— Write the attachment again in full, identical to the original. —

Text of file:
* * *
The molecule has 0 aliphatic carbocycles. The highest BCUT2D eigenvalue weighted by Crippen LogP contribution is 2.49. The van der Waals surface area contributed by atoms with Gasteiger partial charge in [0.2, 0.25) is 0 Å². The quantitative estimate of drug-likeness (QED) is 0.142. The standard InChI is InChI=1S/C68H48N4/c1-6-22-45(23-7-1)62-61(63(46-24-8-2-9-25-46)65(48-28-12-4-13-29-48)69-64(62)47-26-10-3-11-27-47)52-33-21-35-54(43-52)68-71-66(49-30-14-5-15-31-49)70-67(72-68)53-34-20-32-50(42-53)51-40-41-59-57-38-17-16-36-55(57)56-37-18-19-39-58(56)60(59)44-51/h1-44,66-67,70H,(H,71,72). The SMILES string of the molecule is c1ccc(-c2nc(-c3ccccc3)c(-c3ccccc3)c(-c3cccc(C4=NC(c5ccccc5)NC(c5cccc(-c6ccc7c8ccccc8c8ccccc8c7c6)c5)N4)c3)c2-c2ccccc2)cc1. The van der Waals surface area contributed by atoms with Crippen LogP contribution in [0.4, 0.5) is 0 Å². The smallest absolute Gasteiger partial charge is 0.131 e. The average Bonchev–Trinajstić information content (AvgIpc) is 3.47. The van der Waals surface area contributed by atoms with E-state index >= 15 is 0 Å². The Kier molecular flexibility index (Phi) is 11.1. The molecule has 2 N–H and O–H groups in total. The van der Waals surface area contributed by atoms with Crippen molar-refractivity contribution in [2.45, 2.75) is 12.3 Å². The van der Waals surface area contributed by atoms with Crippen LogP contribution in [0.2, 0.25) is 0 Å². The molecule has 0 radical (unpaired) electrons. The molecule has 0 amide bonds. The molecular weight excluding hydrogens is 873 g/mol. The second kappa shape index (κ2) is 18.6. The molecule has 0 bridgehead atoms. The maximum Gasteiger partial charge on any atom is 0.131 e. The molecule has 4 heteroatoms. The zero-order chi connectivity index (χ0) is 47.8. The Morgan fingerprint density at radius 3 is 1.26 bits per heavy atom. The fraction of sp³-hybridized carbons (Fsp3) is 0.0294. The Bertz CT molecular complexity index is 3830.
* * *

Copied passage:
The molecule has 0 aliphatic carbocycles. The highest BCUT2D eigenvalue weighted by Crippen LogP contribution is 2.49. The van der Waals surface area contributed by atoms with Gasteiger partial charge in [0.2, 0.25) is 0 Å². The quantitative estimate of drug-likeness (QED) is 0.142. The standard InChI is InChI=1S/C68H48N4/c1-6-22-45(23-7-1)62-61(63(46-24-8-2-9-25-46)65(48-28-12-4-13-29-48)69-64(62)47-26-10-3-11-27-47)52-33-21-35-54(43-52)68-71-66(49-30-14-5-15-31-49)70-67(72-68)53-34-20-32-50(42-53)51-40-41-59-57-38-17-16-36-55(57)56-37-18-19-39-58(56)60(59)44-51/h1-44,66-67,70H,(H,71,72). The SMILES string of the molecule is c1ccc(-c2nc(-c3ccccc3)c(-c3ccccc3)c(-c3cccc(C4=NC(c5ccccc5)NC(c5cccc(-c6ccc7c8ccccc8c8ccccc8c7c6)c5)N4)c3)c2-c2ccccc2)cc1. The van der Waals surface area contributed by atoms with Crippen LogP contribution in [0.4, 0.5) is 0 Å². The smallest absolute Gasteiger partial charge is 0.131 e. The average Bonchev–Trinajstić information content (AvgIpc) is 3.47. The van der Waals surface area contributed by atoms with E-state index >= 15 is 0 Å². The Kier molecular flexibility index (Phi) is 11.1. The molecule has 2 N–H and O–H groups in total. The van der Waals surface area contributed by atoms with Crippen molar-refractivity contribution in [2.45, 2.75) is 12.3 Å². The van der Waals surface area contributed by atoms with Crippen LogP contribution in [0.2, 0.25) is 0 Å². The molecule has 0 radical (unpaired) electrons. The molecule has 0 amide bonds. The molecular weight excluding hydrogens is 873 g/mol. The second kappa shape index (κ2) is 18.6. The molecule has 0 bridgehead atoms. The maximum Gasteiger partial charge on any atom is 0.131 e. The molecule has 4 heteroatoms. The zero-order chi connectivity index (χ0) is 47.8. The Morgan fingerprint density at radius 3 is 1.26 bits per heavy atom. The fraction of sp³-hybridized carbons (Fsp3) is 0.0294. The Bertz CT molecular complexity index is 3830.